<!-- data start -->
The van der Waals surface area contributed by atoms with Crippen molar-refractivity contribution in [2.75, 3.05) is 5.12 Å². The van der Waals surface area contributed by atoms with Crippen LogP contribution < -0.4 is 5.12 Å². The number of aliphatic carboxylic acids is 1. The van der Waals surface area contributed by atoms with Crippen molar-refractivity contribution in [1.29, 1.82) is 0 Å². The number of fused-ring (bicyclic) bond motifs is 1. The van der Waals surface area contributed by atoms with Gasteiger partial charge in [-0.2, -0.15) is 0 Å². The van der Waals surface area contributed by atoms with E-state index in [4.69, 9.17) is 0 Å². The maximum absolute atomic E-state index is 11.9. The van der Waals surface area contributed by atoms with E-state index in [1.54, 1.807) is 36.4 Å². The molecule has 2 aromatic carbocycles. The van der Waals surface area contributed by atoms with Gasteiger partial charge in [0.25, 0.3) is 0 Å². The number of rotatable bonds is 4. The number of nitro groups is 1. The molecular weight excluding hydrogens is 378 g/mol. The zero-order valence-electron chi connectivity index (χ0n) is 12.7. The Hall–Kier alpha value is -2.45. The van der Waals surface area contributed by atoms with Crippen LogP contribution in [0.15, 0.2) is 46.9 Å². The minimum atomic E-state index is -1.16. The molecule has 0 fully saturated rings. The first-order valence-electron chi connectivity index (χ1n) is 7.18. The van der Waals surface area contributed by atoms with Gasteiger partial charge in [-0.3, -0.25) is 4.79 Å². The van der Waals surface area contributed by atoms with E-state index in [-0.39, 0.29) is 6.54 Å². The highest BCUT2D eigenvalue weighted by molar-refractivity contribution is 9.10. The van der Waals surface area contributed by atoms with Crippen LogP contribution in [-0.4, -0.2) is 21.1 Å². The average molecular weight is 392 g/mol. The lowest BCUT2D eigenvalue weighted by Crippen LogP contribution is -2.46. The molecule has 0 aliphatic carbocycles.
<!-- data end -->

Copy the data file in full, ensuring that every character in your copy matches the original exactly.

The van der Waals surface area contributed by atoms with Crippen molar-refractivity contribution in [2.75, 3.05) is 5.12 Å². The van der Waals surface area contributed by atoms with Crippen LogP contribution < -0.4 is 5.12 Å². The number of aliphatic carboxylic acids is 1. The van der Waals surface area contributed by atoms with Crippen molar-refractivity contribution in [1.29, 1.82) is 0 Å². The number of fused-ring (bicyclic) bond motifs is 1. The van der Waals surface area contributed by atoms with Gasteiger partial charge in [-0.2, -0.15) is 0 Å². The van der Waals surface area contributed by atoms with E-state index in [4.69, 9.17) is 0 Å². The maximum absolute atomic E-state index is 11.9. The van der Waals surface area contributed by atoms with E-state index in [1.54, 1.807) is 36.4 Å². The molecule has 2 aromatic carbocycles. The van der Waals surface area contributed by atoms with Gasteiger partial charge in [0.25, 0.3) is 0 Å². The number of rotatable bonds is 4. The number of nitro groups is 1. The molecular weight excluding hydrogens is 378 g/mol. The zero-order valence-electron chi connectivity index (χ0n) is 12.7. The Hall–Kier alpha value is -2.45. The van der Waals surface area contributed by atoms with Crippen LogP contribution in [0.15, 0.2) is 46.9 Å². The minimum atomic E-state index is -1.16. The molecule has 0 fully saturated rings. The first-order valence-electron chi connectivity index (χ1n) is 7.18. The van der Waals surface area contributed by atoms with Gasteiger partial charge in [-0.3, -0.25) is 4.79 Å². The van der Waals surface area contributed by atoms with E-state index in [-0.39, 0.29) is 6.54 Å². The highest BCUT2D eigenvalue weighted by molar-refractivity contribution is 9.10. The van der Waals surface area contributed by atoms with Crippen LogP contribution in [-0.4, -0.2) is 21.1 Å². The average molecular weight is 392 g/mol. The lowest BCUT2D eigenvalue weighted by Crippen LogP contribution is -2.46. The molecule has 0 aliphatic carbocycles.